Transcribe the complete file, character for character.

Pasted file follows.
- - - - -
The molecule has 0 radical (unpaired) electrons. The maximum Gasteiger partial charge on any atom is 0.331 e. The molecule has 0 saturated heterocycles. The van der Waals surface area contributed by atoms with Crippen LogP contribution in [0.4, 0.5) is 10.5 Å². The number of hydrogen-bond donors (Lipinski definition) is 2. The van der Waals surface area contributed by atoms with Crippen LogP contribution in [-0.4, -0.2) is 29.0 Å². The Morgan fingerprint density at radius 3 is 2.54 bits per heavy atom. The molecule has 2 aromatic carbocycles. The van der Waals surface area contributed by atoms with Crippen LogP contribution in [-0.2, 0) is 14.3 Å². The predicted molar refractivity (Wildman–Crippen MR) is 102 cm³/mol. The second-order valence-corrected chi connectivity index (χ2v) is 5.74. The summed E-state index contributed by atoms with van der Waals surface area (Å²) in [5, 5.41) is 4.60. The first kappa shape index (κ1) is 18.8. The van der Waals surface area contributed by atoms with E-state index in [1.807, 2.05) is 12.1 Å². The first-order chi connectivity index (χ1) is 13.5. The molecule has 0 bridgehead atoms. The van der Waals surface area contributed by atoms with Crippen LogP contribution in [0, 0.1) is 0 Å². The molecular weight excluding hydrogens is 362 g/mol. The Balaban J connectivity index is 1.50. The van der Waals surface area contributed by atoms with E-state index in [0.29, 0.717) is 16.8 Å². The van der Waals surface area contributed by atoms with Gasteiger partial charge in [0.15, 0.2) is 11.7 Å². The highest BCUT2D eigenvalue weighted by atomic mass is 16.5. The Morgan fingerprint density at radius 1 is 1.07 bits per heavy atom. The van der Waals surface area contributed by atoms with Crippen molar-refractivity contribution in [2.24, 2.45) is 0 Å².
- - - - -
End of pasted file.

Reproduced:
The molecule has 0 radical (unpaired) electrons. The maximum Gasteiger partial charge on any atom is 0.331 e. The molecule has 0 saturated heterocycles. The van der Waals surface area contributed by atoms with Crippen LogP contribution in [0.4, 0.5) is 10.5 Å². The number of hydrogen-bond donors (Lipinski definition) is 2. The van der Waals surface area contributed by atoms with Crippen LogP contribution in [-0.4, -0.2) is 29.0 Å². The Morgan fingerprint density at radius 3 is 2.54 bits per heavy atom. The molecule has 2 aromatic carbocycles. The van der Waals surface area contributed by atoms with Crippen LogP contribution in [-0.2, 0) is 14.3 Å². The predicted molar refractivity (Wildman–Crippen MR) is 102 cm³/mol. The second-order valence-corrected chi connectivity index (χ2v) is 5.74. The summed E-state index contributed by atoms with van der Waals surface area (Å²) in [5, 5.41) is 4.60. The first kappa shape index (κ1) is 18.8. The van der Waals surface area contributed by atoms with E-state index in [1.807, 2.05) is 12.1 Å². The first-order chi connectivity index (χ1) is 13.5. The molecule has 0 bridgehead atoms. The van der Waals surface area contributed by atoms with Crippen LogP contribution in [0, 0.1) is 0 Å². The molecular weight excluding hydrogens is 362 g/mol. The Balaban J connectivity index is 1.50. The van der Waals surface area contributed by atoms with E-state index in [0.29, 0.717) is 16.8 Å². The van der Waals surface area contributed by atoms with Gasteiger partial charge in [0.15, 0.2) is 11.7 Å². The highest BCUT2D eigenvalue weighted by atomic mass is 16.5. The Morgan fingerprint density at radius 1 is 1.07 bits per heavy atom. The van der Waals surface area contributed by atoms with Crippen molar-refractivity contribution in [2.24, 2.45) is 0 Å².